The parakeet food of choice used to be a seed mix with white millet seeds as the primary component. While Parakeets can survive on a white millet seed diet, today, we know that being restricted to only this diet will result in health problems. For example, researchers suspect that the high incidence of cancer in parakeets is related to a poor bird diet. The key to a healthy diet is making sure that a parakeet receives enough vitamin content in the food. This can be provided in a mix of pellets, fresh vegetables, fruits and a small amount of fortified seeds.
Today, a parakeet diet should consist of 60% to 70% parakeet pellets, with the rest a combination of dark green leafy vegetables, fruits, and a small amount of fortified seeds.
Seeds used to be the primary recommended food provided to parakeets. If you do feed your parakeet seeds, the best practice is provide a small feed cup that contains only 1 day worth of seeds. Each day uneaten seeds and shells should be discarded and replaced the next day with a new cup of seeds. This is a change from the past practice of providing a larger feed cup that contains enough seeds for several days. The problem with larger feed cups is that as the parakeet shells the seeds, they are left behind in the feed cup, making new feed less accessible to the bird. Since the cup will appear full to an owner, in reality the seed cup may be empty. If the cup is not continually refilled, it could result in starvation.
Do not provide more parakeet food than can be eaten in a day.
Pellet parakeet diets are made in small sizes and provide the budgie with balanced nutrition. A popular brand is the Kaytee Exact Parakeet Diet that can be either a replacement for parakeet seed, or provided as a special treat. Another alternative is the Kaytee Fortified Seed Mix. Another option, Kaytee Fusion, mixes together parakeet food pellets and seed.
To change from a seed to a pellet diet, changeover food gradually. Match the pellet intake to the amount of seeds each day. To get an accurate count, measure the amount of seed placed into the cage each day. Then measure the amount of parakeet seed left in the bowl. The difference over a week is the amount of seed eaten each day (don't bother measuring seed on bottom of cage). Match the amount of parakeet pellets to the amount of seed consumed daily.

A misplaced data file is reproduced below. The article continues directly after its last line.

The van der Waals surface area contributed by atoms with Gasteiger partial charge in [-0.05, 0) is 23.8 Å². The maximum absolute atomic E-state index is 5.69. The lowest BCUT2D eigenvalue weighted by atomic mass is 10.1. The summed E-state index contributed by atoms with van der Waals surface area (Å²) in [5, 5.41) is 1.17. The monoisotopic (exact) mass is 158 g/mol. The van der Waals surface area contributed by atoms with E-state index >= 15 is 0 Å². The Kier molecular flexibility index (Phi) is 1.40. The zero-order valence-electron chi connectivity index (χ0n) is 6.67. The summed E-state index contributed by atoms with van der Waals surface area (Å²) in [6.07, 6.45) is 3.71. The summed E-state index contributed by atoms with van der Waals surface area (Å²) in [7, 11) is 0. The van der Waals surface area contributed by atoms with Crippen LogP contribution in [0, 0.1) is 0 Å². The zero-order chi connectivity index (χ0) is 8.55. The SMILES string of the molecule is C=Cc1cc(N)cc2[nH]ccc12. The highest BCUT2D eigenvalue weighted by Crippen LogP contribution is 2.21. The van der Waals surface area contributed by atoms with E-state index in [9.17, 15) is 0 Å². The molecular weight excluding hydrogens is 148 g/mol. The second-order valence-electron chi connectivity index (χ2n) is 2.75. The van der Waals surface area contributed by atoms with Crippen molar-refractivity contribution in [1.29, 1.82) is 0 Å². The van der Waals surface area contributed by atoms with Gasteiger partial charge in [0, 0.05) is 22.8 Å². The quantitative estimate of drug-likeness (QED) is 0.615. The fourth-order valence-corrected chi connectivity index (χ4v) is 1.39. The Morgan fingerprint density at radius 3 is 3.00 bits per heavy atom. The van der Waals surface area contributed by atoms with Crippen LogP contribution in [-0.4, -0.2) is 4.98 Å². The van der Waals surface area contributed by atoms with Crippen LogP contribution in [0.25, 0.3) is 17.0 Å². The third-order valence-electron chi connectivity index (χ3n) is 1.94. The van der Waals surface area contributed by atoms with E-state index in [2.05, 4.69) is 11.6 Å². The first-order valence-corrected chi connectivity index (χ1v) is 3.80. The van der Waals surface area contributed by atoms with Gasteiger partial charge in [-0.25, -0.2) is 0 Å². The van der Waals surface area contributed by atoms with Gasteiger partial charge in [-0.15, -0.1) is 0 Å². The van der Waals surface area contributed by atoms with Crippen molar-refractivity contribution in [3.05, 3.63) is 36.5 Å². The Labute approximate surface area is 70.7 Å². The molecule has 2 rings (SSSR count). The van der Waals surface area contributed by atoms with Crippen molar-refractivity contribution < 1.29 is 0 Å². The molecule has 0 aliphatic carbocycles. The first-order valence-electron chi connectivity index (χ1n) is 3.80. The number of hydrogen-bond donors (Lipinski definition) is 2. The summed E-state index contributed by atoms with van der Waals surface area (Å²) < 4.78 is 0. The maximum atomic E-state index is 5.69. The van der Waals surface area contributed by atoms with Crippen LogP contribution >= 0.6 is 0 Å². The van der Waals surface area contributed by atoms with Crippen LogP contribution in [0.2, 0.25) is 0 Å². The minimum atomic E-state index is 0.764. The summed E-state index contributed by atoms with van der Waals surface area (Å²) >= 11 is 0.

If a parakeet will not switch or eat pellets, try sprinkling some seeds on a yam. Then replace the seeds with crushed pellets. To make sure your bird is eating, it isn't a bad idea to measure your parakeets weight to make sure that he or she is eating.
There are several fresh foods that can add required vitamins to the budgie diet. These include:
Do not allow the food to become contaminated in the cage. Remove before contamination can set in, which occurs in about 24 hours. To stay on the cautious side, remove fruits and vegetables a few hours after being in the cage.
When providing fruit, consider making it appealing by hanging it from the cage top or by weaving food into the parakeet cage bars.
Parakeet treats should not be more than 10% of the budgie diet.
Some birds require grit to properly digest food. Parakeets do not require grit for digestion.
Do not feed your parakeet the following foods:
In the wild, most birds eat at 1/2 hour after sunrise and a second time before sunset. Some parakeets will also enjoy eating vegetables and fruit at different times during the day. Some birds might prefer to eat frequently throughout the day. Do not provide more food than can be consumed in one day.
Parakeet illness symptoms
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Parakeet Eggs and Breeding
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